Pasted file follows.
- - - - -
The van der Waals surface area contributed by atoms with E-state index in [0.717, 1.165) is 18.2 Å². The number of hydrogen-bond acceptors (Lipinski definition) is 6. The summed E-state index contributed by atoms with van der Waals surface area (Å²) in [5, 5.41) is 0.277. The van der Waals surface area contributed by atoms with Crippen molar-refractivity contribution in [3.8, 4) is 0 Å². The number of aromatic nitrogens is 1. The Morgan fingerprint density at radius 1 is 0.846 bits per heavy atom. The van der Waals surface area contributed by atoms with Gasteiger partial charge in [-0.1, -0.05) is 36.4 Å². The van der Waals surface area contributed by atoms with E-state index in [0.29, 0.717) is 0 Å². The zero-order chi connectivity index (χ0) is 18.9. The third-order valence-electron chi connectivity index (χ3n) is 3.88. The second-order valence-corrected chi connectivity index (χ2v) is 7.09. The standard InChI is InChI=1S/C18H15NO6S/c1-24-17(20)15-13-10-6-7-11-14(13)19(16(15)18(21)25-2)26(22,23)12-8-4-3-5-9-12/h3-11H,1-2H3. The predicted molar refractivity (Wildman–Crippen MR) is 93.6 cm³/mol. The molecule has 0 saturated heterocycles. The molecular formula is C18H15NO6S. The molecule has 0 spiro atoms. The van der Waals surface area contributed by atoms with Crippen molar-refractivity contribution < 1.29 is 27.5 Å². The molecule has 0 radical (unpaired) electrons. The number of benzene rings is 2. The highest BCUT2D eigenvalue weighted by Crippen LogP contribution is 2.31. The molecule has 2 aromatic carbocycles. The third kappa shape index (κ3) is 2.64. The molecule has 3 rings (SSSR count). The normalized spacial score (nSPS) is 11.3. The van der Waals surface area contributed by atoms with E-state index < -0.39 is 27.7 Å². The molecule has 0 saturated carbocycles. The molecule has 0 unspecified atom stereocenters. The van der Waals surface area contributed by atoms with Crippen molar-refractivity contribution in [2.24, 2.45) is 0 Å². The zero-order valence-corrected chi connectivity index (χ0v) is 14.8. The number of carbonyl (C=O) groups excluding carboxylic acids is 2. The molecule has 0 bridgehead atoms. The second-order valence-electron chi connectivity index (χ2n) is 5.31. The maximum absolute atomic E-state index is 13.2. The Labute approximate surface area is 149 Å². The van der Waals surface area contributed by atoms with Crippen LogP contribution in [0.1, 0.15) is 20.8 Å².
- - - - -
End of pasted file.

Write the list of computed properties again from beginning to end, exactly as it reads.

The van der Waals surface area contributed by atoms with E-state index in [0.717, 1.165) is 18.2 Å². The number of hydrogen-bond acceptors (Lipinski definition) is 6. The summed E-state index contributed by atoms with van der Waals surface area (Å²) in [5, 5.41) is 0.277. The van der Waals surface area contributed by atoms with Crippen molar-refractivity contribution in [3.8, 4) is 0 Å². The number of aromatic nitrogens is 1. The Morgan fingerprint density at radius 1 is 0.846 bits per heavy atom. The van der Waals surface area contributed by atoms with Gasteiger partial charge in [-0.1, -0.05) is 36.4 Å². The van der Waals surface area contributed by atoms with E-state index in [0.29, 0.717) is 0 Å². The zero-order chi connectivity index (χ0) is 18.9. The third-order valence-electron chi connectivity index (χ3n) is 3.88. The second-order valence-corrected chi connectivity index (χ2v) is 7.09. The standard InChI is InChI=1S/C18H15NO6S/c1-24-17(20)15-13-10-6-7-11-14(13)19(16(15)18(21)25-2)26(22,23)12-8-4-3-5-9-12/h3-11H,1-2H3. The predicted molar refractivity (Wildman–Crippen MR) is 93.6 cm³/mol. The molecule has 0 saturated heterocycles. The molecular formula is C18H15NO6S. The molecule has 0 spiro atoms. The van der Waals surface area contributed by atoms with Crippen molar-refractivity contribution < 1.29 is 27.5 Å². The molecule has 0 radical (unpaired) electrons. The number of benzene rings is 2. The highest BCUT2D eigenvalue weighted by Crippen LogP contribution is 2.31. The molecule has 2 aromatic carbocycles. The third kappa shape index (κ3) is 2.64. The molecule has 3 rings (SSSR count). The normalized spacial score (nSPS) is 11.3. The van der Waals surface area contributed by atoms with E-state index < -0.39 is 27.7 Å². The molecule has 0 saturated carbocycles. The molecule has 0 unspecified atom stereocenters. The van der Waals surface area contributed by atoms with Crippen molar-refractivity contribution in [2.24, 2.45) is 0 Å². The zero-order valence-corrected chi connectivity index (χ0v) is 14.8. The number of carbonyl (C=O) groups excluding carboxylic acids is 2. The molecule has 0 bridgehead atoms. The second-order valence-electron chi connectivity index (χ2n) is 5.31. The maximum absolute atomic E-state index is 13.2. The Labute approximate surface area is 149 Å². The van der Waals surface area contributed by atoms with Crippen LogP contribution in [0.1, 0.15) is 20.8 Å².